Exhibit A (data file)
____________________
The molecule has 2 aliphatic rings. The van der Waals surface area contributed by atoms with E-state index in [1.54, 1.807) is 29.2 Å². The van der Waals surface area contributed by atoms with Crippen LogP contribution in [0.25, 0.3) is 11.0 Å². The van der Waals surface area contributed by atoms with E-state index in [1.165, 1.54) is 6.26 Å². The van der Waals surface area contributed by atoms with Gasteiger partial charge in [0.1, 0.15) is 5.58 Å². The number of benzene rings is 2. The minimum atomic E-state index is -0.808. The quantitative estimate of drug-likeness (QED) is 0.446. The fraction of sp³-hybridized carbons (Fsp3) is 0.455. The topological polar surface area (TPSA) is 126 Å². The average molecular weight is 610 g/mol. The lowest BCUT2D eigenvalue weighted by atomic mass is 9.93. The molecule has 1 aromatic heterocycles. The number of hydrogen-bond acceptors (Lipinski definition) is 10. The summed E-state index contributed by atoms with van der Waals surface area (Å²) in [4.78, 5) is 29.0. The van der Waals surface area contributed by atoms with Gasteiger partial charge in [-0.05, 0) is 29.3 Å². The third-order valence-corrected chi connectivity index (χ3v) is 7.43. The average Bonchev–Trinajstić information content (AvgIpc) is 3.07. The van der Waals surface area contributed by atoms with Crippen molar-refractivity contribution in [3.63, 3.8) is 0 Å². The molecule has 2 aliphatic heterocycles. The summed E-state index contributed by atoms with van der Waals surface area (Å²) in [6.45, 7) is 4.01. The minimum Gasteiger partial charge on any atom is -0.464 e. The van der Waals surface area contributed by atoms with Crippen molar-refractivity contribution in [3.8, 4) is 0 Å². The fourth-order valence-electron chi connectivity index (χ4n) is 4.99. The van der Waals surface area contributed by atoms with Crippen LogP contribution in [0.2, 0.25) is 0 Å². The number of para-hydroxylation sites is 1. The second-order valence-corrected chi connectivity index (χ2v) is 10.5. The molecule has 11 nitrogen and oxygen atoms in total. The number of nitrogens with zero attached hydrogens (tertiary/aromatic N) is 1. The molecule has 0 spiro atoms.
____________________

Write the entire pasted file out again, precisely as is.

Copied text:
The molecule has 2 aliphatic rings. The van der Waals surface area contributed by atoms with E-state index in [1.54, 1.807) is 29.2 Å². The van der Waals surface area contributed by atoms with Crippen LogP contribution in [0.25, 0.3) is 11.0 Å². The van der Waals surface area contributed by atoms with E-state index in [1.165, 1.54) is 6.26 Å². The van der Waals surface area contributed by atoms with Gasteiger partial charge in [0.1, 0.15) is 5.58 Å². The number of benzene rings is 2. The minimum atomic E-state index is -0.808. The quantitative estimate of drug-likeness (QED) is 0.446. The fraction of sp³-hybridized carbons (Fsp3) is 0.455. The topological polar surface area (TPSA) is 126 Å². The average molecular weight is 610 g/mol. The lowest BCUT2D eigenvalue weighted by atomic mass is 9.93. The molecule has 1 aromatic heterocycles. The number of hydrogen-bond acceptors (Lipinski definition) is 10. The summed E-state index contributed by atoms with van der Waals surface area (Å²) in [4.78, 5) is 29.0. The van der Waals surface area contributed by atoms with Gasteiger partial charge in [-0.05, 0) is 29.3 Å². The third-order valence-corrected chi connectivity index (χ3v) is 7.43. The average Bonchev–Trinajstić information content (AvgIpc) is 3.07. The van der Waals surface area contributed by atoms with Crippen molar-refractivity contribution in [3.63, 3.8) is 0 Å². The molecule has 2 aliphatic heterocycles. The summed E-state index contributed by atoms with van der Waals surface area (Å²) in [6.45, 7) is 4.01. The minimum Gasteiger partial charge on any atom is -0.464 e. The van der Waals surface area contributed by atoms with Crippen molar-refractivity contribution in [3.8, 4) is 0 Å². The fourth-order valence-electron chi connectivity index (χ4n) is 4.99. The van der Waals surface area contributed by atoms with Crippen LogP contribution in [0.2, 0.25) is 0 Å². The number of para-hydroxylation sites is 1. The second-order valence-corrected chi connectivity index (χ2v) is 10.5. The molecule has 11 nitrogen and oxygen atoms in total. The number of nitrogens with zero attached hydrogens (tertiary/aromatic N) is 1. The molecule has 0 spiro atoms.